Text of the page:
I finally caught up yesterday with Grant Robertson’s interview on The Nation.
There was the odd good aspect. It sounds as though the variable Kiwisaver policy, as a tweaky tool to supplement to monetary policy, is heading for the dustbin, joining the capital gains tax proposal. Other bits bothered me – in particular, the lack of any sense in Robertson’s comments of the importance of markets, competition, relative prices etc. He is clearly a believer in the power and beneficence of “smart active government”.
And I’m still a bit uneasy when I hear Robertson talk about changing the Reserve Bank Act to place a specific onus on the Reserve Bank to promote employment (or reduce unemployment). It will be important to see details. In principle, an amendment to section 8 of the Reserve Bank Act to say something along the lines of “achieve and maintain a stable level of prices, so that monetary policy can makes it maximum contribution to sustainable full employment and the economic and social welfare of the people of New Zealand” might do no harm. It would, in fact, be not dissimilar to words that have been in the Policy Targets Agreement in the past. On other hand, requiring the Bank to, say, actively target the lowest rate of unemployment consistent with maintaining price stability would be another matter. Right at the moment it might be quite good advice to this Governor, who seems particularly uninterested in the plight of the (cyclically) unemployed. But over time it would risk imparting a bias to the Reserve Bank’s choices that might well lead to persistently higher inflation outcomes over time. That wouldn’t help anyone.
But the bit of the interview I was most interested in was the discussion around a possible different approach to help facilitate people moving from one job to another, as technology and opportunities evolve and change. Robertson seems taken with the Danish “flexicurity” approach. I didn’t know much about it, but in my younger days the idea of active labour market policies had had some appeal, so I thought I would take a quick look. In some respects, Denmark’s experience is one to try to emulate: prior to World War Two it was largely an agricultural economy, heavily reliant on agricultural exports to the United Kingdom, but poorer than us. Now, while agriculture still plays an important part in the Danish economy ,other sectors have become much more important in the external trade and Denmark’s per capita income is far higher than New Zealand’s.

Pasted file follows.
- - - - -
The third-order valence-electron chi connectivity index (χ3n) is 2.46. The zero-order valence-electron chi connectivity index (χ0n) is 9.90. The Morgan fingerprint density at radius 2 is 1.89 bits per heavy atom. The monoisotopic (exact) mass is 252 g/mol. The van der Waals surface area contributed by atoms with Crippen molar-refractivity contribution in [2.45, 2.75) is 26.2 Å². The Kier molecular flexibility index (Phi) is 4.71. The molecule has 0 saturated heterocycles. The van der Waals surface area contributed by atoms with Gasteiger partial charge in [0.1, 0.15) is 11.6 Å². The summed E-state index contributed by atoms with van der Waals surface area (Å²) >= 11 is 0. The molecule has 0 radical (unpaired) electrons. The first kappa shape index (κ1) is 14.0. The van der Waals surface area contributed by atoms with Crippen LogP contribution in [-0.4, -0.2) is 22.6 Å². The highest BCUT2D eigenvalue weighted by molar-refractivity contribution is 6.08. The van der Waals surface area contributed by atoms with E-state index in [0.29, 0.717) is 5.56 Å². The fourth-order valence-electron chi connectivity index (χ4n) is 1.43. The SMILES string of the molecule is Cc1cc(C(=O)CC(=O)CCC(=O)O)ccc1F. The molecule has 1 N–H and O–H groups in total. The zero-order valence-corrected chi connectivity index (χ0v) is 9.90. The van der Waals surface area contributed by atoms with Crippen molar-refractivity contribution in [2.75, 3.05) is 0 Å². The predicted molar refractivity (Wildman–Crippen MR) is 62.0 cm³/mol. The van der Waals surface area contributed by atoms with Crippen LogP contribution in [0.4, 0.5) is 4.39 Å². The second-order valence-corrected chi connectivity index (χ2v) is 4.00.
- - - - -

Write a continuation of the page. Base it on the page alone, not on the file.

Here is how the Danish government describes “flexicurity”
A Golden Triangle Flexicurity is a compound of flexibility and security. The Danish model has a third element – active labour market policy – and together these elements comprise the golden triangle of flexicurity.
One side of the triangle is flexible rules for hiring and firing, which make it easy for the employers to dismiss employees during downturns and hire new staff when things improve. About 25% of Danish private sector workers change jobs each year.
The second side of the triangle is unemployment security in the form of a guarantee for a legally specified unemployment benefit at a relatively high level – up to 90% for the lowest paid workers.
The third side of the triangle is the active labour market policy. An effective system is in place to offer guidance, a job or education to all unemployed. Denmark spends approx. 1.5% of its GDP on active labour market policy.
Dual advantages The aim of flexicurity is to promote employment security over job security. The model has the dual advantages of ensuring employers a flexible labour force while employees enjoy the safety net of an unemployment benefit system and an active employment policy.
The Danish flexicurity model rests on a century-long tradition of social dialogue and negotiation among the social partners. The development of the labour market owes much to the Danish collective bargaining model, which has ensured extensive worker protection while taking changing production and market conditions into account. The organisation rate for workers in Denmark is approx. 75%.
The Danish model is supported by the social partners headed by the two main organisations – The Danish Confederation of Trade Unions (LO) and The Confederation of Danish Employers (DA). The organisations – in cooperation with the Ministry of Employment have also jointly contributed to the development of common principles of flexicurity in the EU, resulting in the presentation of the communication “Towards common principles of flexicurity” by the European Commission in mid-2007.